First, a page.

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August 18-31
VOL.14 ISSUE. 26
HOME / STORY

Star Bores

Jorge Ignacio Castillo
Published Thursday April 28, 06:13 pm
Gamers and kids might dig Ratchet & Clank. Me? Nope.

Ratchet & Clank
Opens April 26
2 out of 5

Unlike most genres, animation’s batting average is ridiculously high. You can go in blind to a Pixar, Disney, Laika, Aardman or Ghibli movie and know you’ll get your money’s worth.

This is not necessarily good news for lesser studios trying to make a name for themselves. Just this year we’ve seen two indie flicks — Norm of the North and the Canadian Snowtime! — that come up waaay short by comparison.

Add to that list Ratchet and Clank. It’s competently made but falls into the usual traps, namely a mild disposition and a plot that’s not engaging.

Based on the classic platform videogame, the film is an origin story that borrows early and often from Star Wars. Ratchet (the foxlike creature) is a mechanics prodigy of mysterious origin who saves an infallibly polite robot — Clank — from certain death.

The pair are recruited by the Galactic Rangers, a fearless squad trying to stop a megalomaniac who’s going around destroying planets (George Lucas should get royalties for this). The Rangers’ efforts are undermined by their leader, Captain Qwark, whose boisterousness is only matched by his incompetence.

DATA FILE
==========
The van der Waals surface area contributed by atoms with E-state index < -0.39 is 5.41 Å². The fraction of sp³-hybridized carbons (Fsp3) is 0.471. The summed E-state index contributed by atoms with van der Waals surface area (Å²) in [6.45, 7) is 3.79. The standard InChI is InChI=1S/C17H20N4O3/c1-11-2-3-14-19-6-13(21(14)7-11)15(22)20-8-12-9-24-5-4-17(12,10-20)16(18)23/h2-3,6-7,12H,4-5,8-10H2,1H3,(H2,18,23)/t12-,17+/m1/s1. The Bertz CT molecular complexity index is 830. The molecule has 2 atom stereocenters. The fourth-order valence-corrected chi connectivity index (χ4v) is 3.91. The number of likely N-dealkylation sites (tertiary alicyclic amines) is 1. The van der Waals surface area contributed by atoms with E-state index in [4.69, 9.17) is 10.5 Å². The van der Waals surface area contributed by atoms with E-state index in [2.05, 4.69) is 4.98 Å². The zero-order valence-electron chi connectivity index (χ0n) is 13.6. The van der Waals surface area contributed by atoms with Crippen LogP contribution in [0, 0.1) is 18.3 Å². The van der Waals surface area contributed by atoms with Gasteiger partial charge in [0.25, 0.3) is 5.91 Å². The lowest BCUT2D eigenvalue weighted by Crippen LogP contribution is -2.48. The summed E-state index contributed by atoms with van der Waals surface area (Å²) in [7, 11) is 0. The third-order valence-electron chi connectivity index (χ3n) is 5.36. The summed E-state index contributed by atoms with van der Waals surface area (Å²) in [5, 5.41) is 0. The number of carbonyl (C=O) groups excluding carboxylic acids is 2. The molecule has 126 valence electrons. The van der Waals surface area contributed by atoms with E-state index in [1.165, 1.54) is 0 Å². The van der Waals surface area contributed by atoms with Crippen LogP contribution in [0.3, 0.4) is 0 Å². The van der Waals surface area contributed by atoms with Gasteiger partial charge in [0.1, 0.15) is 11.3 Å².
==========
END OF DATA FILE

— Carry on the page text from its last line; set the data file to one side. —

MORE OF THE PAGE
I guess Ratchett And Clank isn’t unbearable for adults but its blandness quickly took a toll on me. At least it respects its audience — the film caters to the Saturday morning cartoon crowd and young gamers, all of whom are treated to cameos and Easter eggs that went over Old Man Jorge’s head. The action is perfunctory but consistent and most of the messaging, suck as it is, gets lost in the shuffle. The voice actors from the videogame got to keep their jobs and the only marquee names are Paul Giamatti and Sylvester Stallone (the latter doesn’t mumble for a change, and we all know my feelings about mumblers).

There is one moral that differentiates Ratchet & Clank from aimless cartoon romps: brawn is great when facing a monumental task, but using your brain before tackling it makes success more likely. Hardly groundbreaking, but it beats yet another “just be yourself” platitude.

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